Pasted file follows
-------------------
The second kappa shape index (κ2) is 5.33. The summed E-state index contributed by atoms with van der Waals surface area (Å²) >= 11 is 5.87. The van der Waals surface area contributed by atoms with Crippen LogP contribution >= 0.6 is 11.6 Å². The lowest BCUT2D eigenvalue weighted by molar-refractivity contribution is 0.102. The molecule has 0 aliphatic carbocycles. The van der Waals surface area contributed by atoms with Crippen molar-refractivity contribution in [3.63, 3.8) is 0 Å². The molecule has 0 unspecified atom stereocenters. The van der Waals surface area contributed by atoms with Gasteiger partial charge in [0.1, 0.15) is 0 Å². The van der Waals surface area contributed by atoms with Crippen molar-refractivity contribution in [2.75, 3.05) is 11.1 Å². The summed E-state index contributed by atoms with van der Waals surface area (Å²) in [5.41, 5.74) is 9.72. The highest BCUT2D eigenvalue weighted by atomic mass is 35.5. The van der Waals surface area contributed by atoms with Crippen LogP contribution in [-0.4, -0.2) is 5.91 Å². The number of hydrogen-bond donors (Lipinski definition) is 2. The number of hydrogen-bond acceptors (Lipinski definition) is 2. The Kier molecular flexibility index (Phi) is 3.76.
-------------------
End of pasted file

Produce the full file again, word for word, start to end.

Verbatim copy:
The second kappa shape index (κ2) is 5.33. The summed E-state index contributed by atoms with van der Waals surface area (Å²) >= 11 is 5.87. The van der Waals surface area contributed by atoms with Crippen LogP contribution >= 0.6 is 11.6 Å². The lowest BCUT2D eigenvalue weighted by molar-refractivity contribution is 0.102. The molecule has 0 aliphatic carbocycles. The van der Waals surface area contributed by atoms with Crippen molar-refractivity contribution in [3.63, 3.8) is 0 Å². The molecule has 0 unspecified atom stereocenters. The van der Waals surface area contributed by atoms with Gasteiger partial charge in [0.1, 0.15) is 0 Å². The van der Waals surface area contributed by atoms with Crippen molar-refractivity contribution in [2.75, 3.05) is 11.1 Å². The summed E-state index contributed by atoms with van der Waals surface area (Å²) in [5.41, 5.74) is 9.72. The highest BCUT2D eigenvalue weighted by atomic mass is 35.5. The van der Waals surface area contributed by atoms with Crippen LogP contribution in [-0.4, -0.2) is 5.91 Å². The number of hydrogen-bond donors (Lipinski definition) is 2. The number of hydrogen-bond acceptors (Lipinski definition) is 2. The Kier molecular flexibility index (Phi) is 3.76.